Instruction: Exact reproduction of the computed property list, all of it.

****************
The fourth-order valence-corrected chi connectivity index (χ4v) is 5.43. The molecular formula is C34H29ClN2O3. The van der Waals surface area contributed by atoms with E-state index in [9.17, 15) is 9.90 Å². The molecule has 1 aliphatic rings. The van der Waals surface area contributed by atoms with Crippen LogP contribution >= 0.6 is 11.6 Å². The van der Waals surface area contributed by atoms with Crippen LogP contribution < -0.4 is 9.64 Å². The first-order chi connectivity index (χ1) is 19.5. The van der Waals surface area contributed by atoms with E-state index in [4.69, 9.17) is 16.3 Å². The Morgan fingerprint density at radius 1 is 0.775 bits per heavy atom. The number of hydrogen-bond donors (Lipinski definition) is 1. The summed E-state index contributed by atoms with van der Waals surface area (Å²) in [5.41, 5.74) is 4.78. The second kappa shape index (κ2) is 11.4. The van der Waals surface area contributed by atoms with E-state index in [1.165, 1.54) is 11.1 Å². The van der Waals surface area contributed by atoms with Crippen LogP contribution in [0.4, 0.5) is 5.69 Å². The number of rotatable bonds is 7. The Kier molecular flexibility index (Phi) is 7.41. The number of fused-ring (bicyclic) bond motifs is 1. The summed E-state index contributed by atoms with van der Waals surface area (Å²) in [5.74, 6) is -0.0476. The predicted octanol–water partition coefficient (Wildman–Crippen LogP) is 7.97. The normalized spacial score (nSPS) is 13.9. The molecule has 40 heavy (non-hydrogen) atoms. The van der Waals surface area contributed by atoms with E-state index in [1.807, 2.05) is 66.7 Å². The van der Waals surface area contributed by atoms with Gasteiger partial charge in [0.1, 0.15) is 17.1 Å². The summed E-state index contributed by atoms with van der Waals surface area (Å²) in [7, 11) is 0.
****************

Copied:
The fourth-order valence-corrected chi connectivity index (χ4v) is 5.43. The molecular formula is C34H29ClN2O3. The van der Waals surface area contributed by atoms with E-state index in [9.17, 15) is 9.90 Å². The molecule has 1 aliphatic rings. The van der Waals surface area contributed by atoms with Crippen LogP contribution >= 0.6 is 11.6 Å². The van der Waals surface area contributed by atoms with Crippen LogP contribution < -0.4 is 9.64 Å². The first-order chi connectivity index (χ1) is 19.5. The van der Waals surface area contributed by atoms with E-state index in [4.69, 9.17) is 16.3 Å². The Morgan fingerprint density at radius 1 is 0.775 bits per heavy atom. The number of hydrogen-bond donors (Lipinski definition) is 1. The summed E-state index contributed by atoms with van der Waals surface area (Å²) in [5.41, 5.74) is 4.78. The second kappa shape index (κ2) is 11.4. The van der Waals surface area contributed by atoms with E-state index in [1.165, 1.54) is 11.1 Å². The van der Waals surface area contributed by atoms with Crippen LogP contribution in [0.4, 0.5) is 5.69 Å². The number of rotatable bonds is 7. The Kier molecular flexibility index (Phi) is 7.41. The number of fused-ring (bicyclic) bond motifs is 1. The summed E-state index contributed by atoms with van der Waals surface area (Å²) in [5.74, 6) is -0.0476. The predicted octanol–water partition coefficient (Wildman–Crippen LogP) is 7.97. The normalized spacial score (nSPS) is 13.9. The molecule has 40 heavy (non-hydrogen) atoms. The van der Waals surface area contributed by atoms with E-state index in [1.807, 2.05) is 66.7 Å². The van der Waals surface area contributed by atoms with Gasteiger partial charge in [0.1, 0.15) is 17.1 Å². The summed E-state index contributed by atoms with van der Waals surface area (Å²) in [7, 11) is 0.